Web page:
The July 12 and 19 issue of The New Yorker has an interesting book review called "Beyond Belief: What makes a cult a cult?" Here's some excerpts:
If we accept that cult members have some degree of volition, the job of distinguishing cults from other belief-based organizations becomes a good deal more difficult.
We may recoil from Keith Raniere's brand of malevolent claptrap, but, if he hadn't physically abused followers and committed crimes, would we be able to explain why NXIVM is inherently more coercive or exploitative than any of the "high demand" religions we tolerate?
For this reason, many scholars choose to avoid the term "cult" altogether. Raniere may have set himself up as an unerring source of wisdom and sought to shut his minions off from outside influence, but apparently so did Jesus of Nazareth.
The Gospel of Luke records him saying, "If any man come to me, and hate not his father, and mother, and wife, and children, and brethren, and sisters, yes, and his own life also, he cannot be my disciple."
Religion, as the old joke has it, is just "a cult plus time."
Acknowledging that joining a cult requires an element of voluntary self-surrender also obliges us to consider whether the very relinquishment of control isn't a significant part of the appeal.
..."Not passive victims, they themselves actively sought to be controlled," Haruki Murakami wrote of the members of Aum Shinrikyo, the cult whose sarin-gas attack on the Tokyo subway, in 1995, killed thirteen people.
In his book "Underground" (1997), Murakami describes most Aum members as having "deposited all their precious personal holdings of selfhood" in the "spiritual bank" of the cult's leader, Shoko Sahara. Submitting to a higher authority -- to someone else's account of reality -- was, he claims, their aim.
Robert Lifton suggests that people with certain kinds of personal history are more likely to experience such a longing: those with "an early sense of confusion and dislocation," or, at the opposite extreme, an early experience of unusually intense family milieu control."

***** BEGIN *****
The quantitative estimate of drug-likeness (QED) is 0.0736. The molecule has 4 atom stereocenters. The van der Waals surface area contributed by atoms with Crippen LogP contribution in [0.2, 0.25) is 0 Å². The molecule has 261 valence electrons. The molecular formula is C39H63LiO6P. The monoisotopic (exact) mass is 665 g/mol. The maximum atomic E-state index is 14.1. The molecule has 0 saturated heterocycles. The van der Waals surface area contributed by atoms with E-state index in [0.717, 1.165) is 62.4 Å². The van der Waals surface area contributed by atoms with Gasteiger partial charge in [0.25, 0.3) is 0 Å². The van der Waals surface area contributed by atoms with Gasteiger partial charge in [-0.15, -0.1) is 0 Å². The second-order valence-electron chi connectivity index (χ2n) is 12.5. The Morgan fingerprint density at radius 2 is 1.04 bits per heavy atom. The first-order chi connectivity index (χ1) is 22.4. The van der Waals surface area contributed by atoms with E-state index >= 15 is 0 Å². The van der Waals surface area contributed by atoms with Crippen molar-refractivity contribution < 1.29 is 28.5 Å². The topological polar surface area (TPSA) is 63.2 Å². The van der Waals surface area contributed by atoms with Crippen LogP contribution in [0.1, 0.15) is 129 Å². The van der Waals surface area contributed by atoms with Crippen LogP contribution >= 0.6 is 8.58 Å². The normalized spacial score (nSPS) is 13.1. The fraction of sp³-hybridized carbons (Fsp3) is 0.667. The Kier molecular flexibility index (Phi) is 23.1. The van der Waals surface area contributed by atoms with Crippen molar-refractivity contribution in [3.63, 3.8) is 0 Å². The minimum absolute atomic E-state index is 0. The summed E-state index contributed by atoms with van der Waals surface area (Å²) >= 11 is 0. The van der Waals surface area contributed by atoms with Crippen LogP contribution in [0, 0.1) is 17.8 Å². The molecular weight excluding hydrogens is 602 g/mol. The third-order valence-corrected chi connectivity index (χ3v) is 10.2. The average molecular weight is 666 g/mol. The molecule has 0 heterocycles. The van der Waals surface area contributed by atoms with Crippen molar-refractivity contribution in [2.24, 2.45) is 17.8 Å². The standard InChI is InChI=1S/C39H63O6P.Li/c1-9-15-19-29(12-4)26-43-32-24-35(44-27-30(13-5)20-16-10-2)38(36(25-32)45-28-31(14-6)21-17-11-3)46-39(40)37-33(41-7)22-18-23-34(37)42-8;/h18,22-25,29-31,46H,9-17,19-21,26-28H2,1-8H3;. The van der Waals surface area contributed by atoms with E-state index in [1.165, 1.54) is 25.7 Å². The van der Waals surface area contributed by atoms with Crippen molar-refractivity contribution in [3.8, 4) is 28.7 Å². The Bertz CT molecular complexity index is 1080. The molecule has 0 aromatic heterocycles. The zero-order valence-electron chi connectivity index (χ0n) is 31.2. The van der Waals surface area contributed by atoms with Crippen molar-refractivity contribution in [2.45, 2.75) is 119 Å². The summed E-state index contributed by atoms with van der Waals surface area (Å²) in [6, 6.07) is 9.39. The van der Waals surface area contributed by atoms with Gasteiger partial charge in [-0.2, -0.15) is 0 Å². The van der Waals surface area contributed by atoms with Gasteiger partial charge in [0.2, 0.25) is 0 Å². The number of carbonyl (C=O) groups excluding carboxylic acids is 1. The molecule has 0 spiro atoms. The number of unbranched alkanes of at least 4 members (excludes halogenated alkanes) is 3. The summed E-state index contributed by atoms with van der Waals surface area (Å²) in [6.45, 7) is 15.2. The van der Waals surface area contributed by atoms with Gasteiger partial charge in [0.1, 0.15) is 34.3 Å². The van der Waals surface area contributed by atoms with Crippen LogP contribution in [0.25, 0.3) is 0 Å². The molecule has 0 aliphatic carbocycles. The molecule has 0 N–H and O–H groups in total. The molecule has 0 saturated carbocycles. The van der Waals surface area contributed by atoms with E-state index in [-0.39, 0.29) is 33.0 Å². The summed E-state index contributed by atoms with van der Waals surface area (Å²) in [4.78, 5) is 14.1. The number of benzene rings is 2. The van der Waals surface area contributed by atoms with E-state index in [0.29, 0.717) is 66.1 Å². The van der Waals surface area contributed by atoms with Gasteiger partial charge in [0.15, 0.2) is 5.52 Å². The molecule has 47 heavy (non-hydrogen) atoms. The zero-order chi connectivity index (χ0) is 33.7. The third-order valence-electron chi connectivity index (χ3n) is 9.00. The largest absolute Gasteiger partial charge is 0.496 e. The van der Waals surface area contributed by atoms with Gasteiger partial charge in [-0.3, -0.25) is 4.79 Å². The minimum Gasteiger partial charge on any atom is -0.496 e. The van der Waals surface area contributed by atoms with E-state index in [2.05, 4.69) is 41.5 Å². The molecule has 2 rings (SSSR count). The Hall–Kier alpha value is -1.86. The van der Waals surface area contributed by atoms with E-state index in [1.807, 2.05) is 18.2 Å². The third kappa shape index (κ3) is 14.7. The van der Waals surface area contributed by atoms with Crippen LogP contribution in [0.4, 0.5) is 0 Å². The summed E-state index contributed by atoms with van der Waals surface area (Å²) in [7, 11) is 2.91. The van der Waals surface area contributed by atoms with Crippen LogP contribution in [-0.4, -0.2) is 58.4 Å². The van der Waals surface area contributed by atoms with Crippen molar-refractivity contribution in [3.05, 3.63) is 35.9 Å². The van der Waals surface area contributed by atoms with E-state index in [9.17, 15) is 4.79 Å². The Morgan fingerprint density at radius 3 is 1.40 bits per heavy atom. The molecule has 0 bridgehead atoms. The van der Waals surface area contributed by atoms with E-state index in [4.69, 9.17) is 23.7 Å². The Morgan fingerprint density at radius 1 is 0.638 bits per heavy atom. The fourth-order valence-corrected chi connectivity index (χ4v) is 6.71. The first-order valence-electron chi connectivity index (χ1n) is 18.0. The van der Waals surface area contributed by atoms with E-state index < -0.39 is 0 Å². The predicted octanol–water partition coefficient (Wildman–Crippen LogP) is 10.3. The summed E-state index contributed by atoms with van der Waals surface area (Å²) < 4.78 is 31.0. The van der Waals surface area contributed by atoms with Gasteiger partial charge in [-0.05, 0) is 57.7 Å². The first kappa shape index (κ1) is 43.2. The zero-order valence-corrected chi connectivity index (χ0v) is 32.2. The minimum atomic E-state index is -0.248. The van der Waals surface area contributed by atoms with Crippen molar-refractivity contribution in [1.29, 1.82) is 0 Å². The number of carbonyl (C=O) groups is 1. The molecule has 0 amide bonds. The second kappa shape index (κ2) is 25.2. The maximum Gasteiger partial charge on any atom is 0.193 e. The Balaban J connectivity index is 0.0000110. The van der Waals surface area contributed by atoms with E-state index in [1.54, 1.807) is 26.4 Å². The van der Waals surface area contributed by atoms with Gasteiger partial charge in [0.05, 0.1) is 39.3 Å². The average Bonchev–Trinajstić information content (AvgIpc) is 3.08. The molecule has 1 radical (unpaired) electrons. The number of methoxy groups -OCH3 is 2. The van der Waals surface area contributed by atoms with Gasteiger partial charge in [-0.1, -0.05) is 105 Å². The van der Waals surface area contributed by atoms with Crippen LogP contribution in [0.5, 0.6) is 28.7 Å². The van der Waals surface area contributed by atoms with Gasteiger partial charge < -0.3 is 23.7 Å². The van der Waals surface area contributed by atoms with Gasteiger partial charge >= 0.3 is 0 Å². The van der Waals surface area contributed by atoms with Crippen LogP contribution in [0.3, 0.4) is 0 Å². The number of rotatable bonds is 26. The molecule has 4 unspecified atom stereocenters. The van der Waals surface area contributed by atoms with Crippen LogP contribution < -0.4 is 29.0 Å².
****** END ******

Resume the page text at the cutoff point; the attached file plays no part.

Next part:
But he stresses that the capacity for totalist submission lurks in all of us and is probably rooted in childhood, the prolonged period of dependence during which we have no choice but to attribute to our parents "an exaggerated omnipotence." (This might help to explain why so many cult leaders choose to style themselves as the fathers or mothers of their cult "families.")
...Yet our sense that joining a cult requires some unusual degree of credulousness or gullibility persists. Few of us believe in our heart of hearts that Amy Carlson, the recently deceased leader of the Colorado-based Love Has Won cult, who claimed to have birthed the whole of creation and to have been, in a previous life, a daughter of Donald Trump, could put us under her spell.
Perhaps one way to attack our intellectual hubris on this matter is to remind ourselves that we all hold some beliefs for which there is no compelling evidence.
The convictions that Jesus was the son of God and that "everything happens for a reason" are older and more widespread than the belief in Amy Carlson's privileged access to the fifth dimension, but neither is, ultimately, more rational.
In recent decades, scholars have grown increasingly adamant that none of our beliefs, rational or otherwise, have much to do with logical reasoning. "People do not deploy the powerful human intellect to dispassionately analyze the world," William J. Bernstein writes in "The Delusion of Crowds" (Atlantic Monthly).
Instead, "They rationalize how the facts conform to their emotionally derived preconceptions."
...The process by which people are eventually freed from their cult delusions rarely seems to be accelerated by the interventions of well-meaning outsiders. Those who embed themselves in a group idea learn very quickly to dismiss the skepticism of others as the foolish cant of the uninitiated.
If we accept the premise that our beliefs are rooted in emotional attachments rather than in cool assessments of evidence, there is little reason to imagine that rational debate will break the spell.
The good news is that rational objections to flaws in cult doctrine or to hypocrisies on the part of a cult leader do have a powerful impact if and when they occur to the cult members themselves. The analytical mind may be quietened by cult-think, but it is rarely deadened altogether.
Especially if cult life is proving unpleasant, the capacity for critical thought can reassert itself.